Analytics Degree Courses

Disciplines Related to Analytics

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As discussed in our previous post, there is much contention and debate about the definition of analytics. Secondly, there is clear evidence that analytics is fundamentally interdisciplinarian, involving a variety of traditional subject areas in its application. In order to better define analytics, this post will review the arguments made in the literature concerning the different disciplines involved.

Reviewing analytics degree courses from the UK & Ireland and worldwide, one immediate observations is that the courses themselves are included in a variety of departments or faculties. Of the 16 masters courses in the UK & Ireland (identified March 2013), 8 are run by computer science/engineering departments; 6 are within business or management schools; 1 is split between a computing and a business school; whilst 1 is within an Information System department (which is arguably somewhere between a business and a computing school). From searching masters degrees worldwide a similar split occurs, with additionally some universities listing courses within mathematics/statistics.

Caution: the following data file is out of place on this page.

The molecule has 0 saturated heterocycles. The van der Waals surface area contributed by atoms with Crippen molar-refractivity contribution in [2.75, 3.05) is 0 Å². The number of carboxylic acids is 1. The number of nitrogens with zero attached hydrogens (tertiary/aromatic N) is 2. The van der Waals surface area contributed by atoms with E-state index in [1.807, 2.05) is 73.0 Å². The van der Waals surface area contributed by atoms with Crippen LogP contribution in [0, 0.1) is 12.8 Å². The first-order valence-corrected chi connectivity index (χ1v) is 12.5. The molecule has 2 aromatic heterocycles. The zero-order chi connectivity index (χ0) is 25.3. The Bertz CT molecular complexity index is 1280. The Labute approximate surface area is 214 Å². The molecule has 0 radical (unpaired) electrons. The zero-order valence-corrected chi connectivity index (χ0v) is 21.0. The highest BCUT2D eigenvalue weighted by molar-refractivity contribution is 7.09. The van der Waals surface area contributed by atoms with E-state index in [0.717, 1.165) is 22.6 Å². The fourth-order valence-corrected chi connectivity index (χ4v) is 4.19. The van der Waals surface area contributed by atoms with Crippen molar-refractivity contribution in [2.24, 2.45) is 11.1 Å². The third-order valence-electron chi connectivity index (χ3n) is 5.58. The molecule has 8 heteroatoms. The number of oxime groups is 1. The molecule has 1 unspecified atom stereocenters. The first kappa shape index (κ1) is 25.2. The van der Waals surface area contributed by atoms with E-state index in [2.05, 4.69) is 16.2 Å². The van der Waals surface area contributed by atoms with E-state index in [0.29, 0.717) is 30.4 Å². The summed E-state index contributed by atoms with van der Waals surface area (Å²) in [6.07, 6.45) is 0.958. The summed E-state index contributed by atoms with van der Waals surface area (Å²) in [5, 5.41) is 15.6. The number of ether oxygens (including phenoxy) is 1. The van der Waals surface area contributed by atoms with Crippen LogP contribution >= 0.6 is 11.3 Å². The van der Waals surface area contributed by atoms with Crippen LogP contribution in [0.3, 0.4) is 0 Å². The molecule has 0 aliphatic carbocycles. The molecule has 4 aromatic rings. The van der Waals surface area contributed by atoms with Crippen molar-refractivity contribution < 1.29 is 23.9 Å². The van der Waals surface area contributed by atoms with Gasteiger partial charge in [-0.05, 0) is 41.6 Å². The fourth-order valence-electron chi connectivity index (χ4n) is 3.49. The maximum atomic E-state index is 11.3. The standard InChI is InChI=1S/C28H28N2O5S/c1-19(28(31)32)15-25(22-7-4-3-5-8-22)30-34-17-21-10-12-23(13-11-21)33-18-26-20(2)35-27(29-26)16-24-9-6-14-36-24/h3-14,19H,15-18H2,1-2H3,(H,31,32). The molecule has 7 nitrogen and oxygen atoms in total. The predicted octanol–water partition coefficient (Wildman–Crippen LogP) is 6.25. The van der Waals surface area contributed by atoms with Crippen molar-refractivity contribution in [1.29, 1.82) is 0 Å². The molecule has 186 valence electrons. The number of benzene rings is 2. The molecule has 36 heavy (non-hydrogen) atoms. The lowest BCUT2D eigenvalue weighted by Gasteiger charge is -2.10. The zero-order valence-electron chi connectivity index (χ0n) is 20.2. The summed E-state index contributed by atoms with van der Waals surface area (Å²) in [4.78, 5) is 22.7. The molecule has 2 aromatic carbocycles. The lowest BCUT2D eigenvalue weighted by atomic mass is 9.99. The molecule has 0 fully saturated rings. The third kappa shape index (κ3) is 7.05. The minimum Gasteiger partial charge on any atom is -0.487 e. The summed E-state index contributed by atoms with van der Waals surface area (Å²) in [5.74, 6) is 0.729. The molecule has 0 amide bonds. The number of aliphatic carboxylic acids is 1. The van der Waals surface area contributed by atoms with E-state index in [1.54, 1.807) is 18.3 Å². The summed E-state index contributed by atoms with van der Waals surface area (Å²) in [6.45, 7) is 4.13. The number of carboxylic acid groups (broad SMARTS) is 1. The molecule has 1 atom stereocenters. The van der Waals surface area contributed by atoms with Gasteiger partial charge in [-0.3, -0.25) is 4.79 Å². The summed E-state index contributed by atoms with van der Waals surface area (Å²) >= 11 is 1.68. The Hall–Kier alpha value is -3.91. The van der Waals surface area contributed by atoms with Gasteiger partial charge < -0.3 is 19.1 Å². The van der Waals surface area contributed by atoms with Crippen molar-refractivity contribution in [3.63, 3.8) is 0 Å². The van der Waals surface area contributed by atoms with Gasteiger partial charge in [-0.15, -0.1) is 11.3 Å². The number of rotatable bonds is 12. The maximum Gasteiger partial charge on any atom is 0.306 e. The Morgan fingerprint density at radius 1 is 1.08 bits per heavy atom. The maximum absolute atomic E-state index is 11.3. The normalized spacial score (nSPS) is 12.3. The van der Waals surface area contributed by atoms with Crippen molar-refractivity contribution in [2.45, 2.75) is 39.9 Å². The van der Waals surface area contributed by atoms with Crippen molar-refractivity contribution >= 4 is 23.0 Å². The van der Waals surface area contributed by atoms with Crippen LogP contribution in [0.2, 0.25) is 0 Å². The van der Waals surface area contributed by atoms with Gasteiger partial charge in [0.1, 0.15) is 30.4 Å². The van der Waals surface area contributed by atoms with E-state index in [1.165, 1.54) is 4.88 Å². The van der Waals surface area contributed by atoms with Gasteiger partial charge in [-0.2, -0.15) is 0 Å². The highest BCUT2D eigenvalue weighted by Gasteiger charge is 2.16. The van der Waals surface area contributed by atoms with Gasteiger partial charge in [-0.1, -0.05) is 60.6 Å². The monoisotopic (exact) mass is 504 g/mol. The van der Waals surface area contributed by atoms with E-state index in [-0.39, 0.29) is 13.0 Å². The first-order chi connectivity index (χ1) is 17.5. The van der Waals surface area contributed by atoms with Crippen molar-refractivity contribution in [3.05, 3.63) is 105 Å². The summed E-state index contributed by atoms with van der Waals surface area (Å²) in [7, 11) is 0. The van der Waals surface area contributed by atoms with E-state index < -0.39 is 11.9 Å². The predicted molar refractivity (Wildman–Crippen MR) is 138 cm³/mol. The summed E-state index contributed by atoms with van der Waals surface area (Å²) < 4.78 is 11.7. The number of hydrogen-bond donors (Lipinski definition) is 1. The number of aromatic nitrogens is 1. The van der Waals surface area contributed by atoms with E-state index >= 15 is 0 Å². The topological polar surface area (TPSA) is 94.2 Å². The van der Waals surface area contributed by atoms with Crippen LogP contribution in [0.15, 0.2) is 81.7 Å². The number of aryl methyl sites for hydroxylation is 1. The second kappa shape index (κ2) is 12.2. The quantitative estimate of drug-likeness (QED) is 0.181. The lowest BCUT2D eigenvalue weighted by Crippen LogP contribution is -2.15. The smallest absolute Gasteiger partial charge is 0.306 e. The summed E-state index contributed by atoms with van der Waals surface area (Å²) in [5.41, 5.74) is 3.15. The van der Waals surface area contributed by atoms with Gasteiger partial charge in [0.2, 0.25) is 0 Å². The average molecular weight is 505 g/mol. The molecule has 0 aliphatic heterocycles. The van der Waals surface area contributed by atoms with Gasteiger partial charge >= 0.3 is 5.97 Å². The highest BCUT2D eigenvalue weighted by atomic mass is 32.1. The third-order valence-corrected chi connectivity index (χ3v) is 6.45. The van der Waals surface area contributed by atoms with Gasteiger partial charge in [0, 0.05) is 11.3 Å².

This quick analysis demonstrates that there is some discrepancy about the type of discipline analytics might be considered as, and that there are a variety of aspects involved that stem from different academic traditions. In order to better understand the field, and to help answer the question of "what is analytics?", this post will seek to create a taxonomy of the disciplines that inform it.

Evans (2012) consider there to be three core disciplines involved in analytics, as shown in figure 1.

Analytics: Operational Research, Statistics and Information Systems

Figure 1 – Disciplines Influencing Analytics (Evans, 2012)

Not only does their conceputalisation highlight the three disciplines they see as key (which, in the contexts of traditional disciplines, could be listed as statistics, operational research (OR), and Information Systems (IS)) but also it describes four sub-disciplines at the intersection of two or more of these: data mining, simulation and risk, "what if?", and data visualisation.